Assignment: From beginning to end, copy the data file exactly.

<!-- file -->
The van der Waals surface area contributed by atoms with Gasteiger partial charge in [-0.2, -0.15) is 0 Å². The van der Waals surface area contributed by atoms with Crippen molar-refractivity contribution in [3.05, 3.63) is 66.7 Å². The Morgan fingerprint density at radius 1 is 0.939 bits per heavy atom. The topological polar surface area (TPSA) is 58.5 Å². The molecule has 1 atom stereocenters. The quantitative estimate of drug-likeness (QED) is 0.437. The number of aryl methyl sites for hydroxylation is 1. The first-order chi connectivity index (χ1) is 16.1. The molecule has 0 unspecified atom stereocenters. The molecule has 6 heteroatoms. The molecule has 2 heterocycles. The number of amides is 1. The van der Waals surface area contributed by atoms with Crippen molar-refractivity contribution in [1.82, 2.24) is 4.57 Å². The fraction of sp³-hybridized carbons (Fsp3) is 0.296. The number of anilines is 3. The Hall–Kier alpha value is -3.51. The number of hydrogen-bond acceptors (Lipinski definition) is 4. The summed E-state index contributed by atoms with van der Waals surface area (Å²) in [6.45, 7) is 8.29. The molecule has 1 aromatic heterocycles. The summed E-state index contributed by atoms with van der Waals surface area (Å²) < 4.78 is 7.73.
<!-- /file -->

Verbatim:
The van der Waals surface area contributed by atoms with Gasteiger partial charge in [-0.2, -0.15) is 0 Å². The van der Waals surface area contributed by atoms with Crippen molar-refractivity contribution in [3.05, 3.63) is 66.7 Å². The Morgan fingerprint density at radius 1 is 0.939 bits per heavy atom. The topological polar surface area (TPSA) is 58.5 Å². The molecule has 1 atom stereocenters. The quantitative estimate of drug-likeness (QED) is 0.437. The number of aryl methyl sites for hydroxylation is 1. The first-order chi connectivity index (χ1) is 16.1. The molecule has 0 unspecified atom stereocenters. The molecule has 6 heteroatoms. The molecule has 2 heterocycles. The number of amides is 1. The van der Waals surface area contributed by atoms with Crippen molar-refractivity contribution in [1.82, 2.24) is 4.57 Å². The fraction of sp³-hybridized carbons (Fsp3) is 0.296. The number of anilines is 3. The Hall–Kier alpha value is -3.51. The number of hydrogen-bond acceptors (Lipinski definition) is 4. The summed E-state index contributed by atoms with van der Waals surface area (Å²) in [6.45, 7) is 8.29. The molecule has 1 aromatic heterocycles. The summed E-state index contributed by atoms with van der Waals surface area (Å²) < 4.78 is 7.73.